As a marketing consultant, I both shake my head at and understand the cringe some people have towards marketing and sales. People buy products and services. There is no shame in this. Yet somewhere along the way, businesses and business owners began to cringe about the concept of sales and promotion.
Why is that?
It isn’t because there isn’t a market for good business. People still want to buy goods and services. They still want things that solve a problem and/or make them feel good.
We’re still going to buy things we need and want. And we’re still going to buy the odd item that is silly and frivolous. We’re still going to buy things we may regret later.
What’s interesting is that cringe when it comes to sales and marketing. How do you overcome your own bias in a world that shouts every second at you to consume? How do you shake that sinking feeling you might be as objectionable as the last marketing you saw?
Here’s a small guide to selling in an over-crowded and often hype-filled world. One that’s written by a marketing consultant that’s probably even more cynical than you
Understand what problem you solve
As simple as it sounds, you do need to know what problem your product or service solves for your customers. When we move away from this idea, we start losing the real reason we’re there and we’re appealing to people.
Create a big enough gap between that reason and your marketing and you make a rod for your own back. People want their marketing expectations to match the experience they have after all!
Go back to basics and look at your product. Think about what you do for others.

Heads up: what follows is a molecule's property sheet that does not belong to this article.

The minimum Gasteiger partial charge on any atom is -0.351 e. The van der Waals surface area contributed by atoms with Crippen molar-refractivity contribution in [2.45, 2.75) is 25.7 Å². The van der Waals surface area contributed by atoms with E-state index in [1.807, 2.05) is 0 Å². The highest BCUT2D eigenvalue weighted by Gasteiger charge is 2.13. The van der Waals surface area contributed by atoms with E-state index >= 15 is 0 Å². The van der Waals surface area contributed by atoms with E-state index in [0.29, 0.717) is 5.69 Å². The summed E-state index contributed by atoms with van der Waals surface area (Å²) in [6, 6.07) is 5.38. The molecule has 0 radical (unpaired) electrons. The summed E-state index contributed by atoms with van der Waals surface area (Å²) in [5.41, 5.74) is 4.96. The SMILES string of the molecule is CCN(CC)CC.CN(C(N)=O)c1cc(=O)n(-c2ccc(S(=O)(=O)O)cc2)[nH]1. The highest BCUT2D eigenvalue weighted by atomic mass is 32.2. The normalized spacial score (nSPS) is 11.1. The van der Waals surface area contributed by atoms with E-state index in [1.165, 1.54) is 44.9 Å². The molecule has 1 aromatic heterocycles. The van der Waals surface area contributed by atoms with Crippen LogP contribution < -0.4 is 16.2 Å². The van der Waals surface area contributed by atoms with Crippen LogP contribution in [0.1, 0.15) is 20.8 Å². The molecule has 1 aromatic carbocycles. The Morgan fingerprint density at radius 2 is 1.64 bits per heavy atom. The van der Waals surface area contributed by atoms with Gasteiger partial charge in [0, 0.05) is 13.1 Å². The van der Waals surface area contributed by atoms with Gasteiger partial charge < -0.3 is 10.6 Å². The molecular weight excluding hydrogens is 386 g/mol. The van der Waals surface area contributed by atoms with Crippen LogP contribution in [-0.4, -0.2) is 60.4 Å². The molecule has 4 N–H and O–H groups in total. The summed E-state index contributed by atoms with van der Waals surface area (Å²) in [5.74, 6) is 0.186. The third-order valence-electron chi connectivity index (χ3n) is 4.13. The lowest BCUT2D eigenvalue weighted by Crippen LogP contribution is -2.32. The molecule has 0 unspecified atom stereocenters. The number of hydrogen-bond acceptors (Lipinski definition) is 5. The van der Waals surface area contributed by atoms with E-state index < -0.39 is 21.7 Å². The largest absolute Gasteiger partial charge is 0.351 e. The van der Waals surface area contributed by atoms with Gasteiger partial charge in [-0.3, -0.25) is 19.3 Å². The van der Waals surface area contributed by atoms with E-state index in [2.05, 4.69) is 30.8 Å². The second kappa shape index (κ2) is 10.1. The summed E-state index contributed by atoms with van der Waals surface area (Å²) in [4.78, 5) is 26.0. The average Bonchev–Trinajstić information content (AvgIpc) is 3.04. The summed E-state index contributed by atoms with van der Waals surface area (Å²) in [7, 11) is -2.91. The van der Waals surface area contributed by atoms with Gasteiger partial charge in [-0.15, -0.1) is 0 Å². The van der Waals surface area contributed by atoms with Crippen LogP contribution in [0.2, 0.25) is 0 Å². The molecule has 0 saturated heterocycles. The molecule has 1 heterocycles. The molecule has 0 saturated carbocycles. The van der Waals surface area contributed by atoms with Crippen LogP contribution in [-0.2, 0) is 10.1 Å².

Are you that guilty treat on a bad day? Are you the caring hairdresser that allays fears associated with bad hair cuts? Are you the plumber that gives the honest estimate? Are you the copywriter that gets to know the business before writing the website? Are you the app about to reshape the fitness world as we know it? Are you the marketing consultant that knows people aren’t always keen on marketing?
Be honest with your business and allow it to be what it is. Connect with that need and its place in the scheme of things and own it unashamedly.
Pick a voice that feels right for you
I’ve spoken about the need to avoid sounding like other websites and brands before. What I haven’t dug into is finding the right voice for you.
The voice you choose for your brand is the heart of your branding, especially with established customers.
Your business voice has to do a few things well:
Stay consistent and recognisable- even if you share the load across social media or content marketing aims, the voice of the brand remains
Appeal to a spectrum of audience- new customers are often the ones hungry for information on your website. Social media is for the customers that want to hang onto the story and stay attached. Blogs and video might be for self researchers in all cycles of engagement. Your voice needs to be open to all
Spark imagination- no matter the style, you have to spark imagination. They have to feel welcome and have that feeling of sitting fireside with your brand to have a chat. No matter if that chat is a laugh over a few beers in a pub or at a conference packed with peers, customers hunger for connection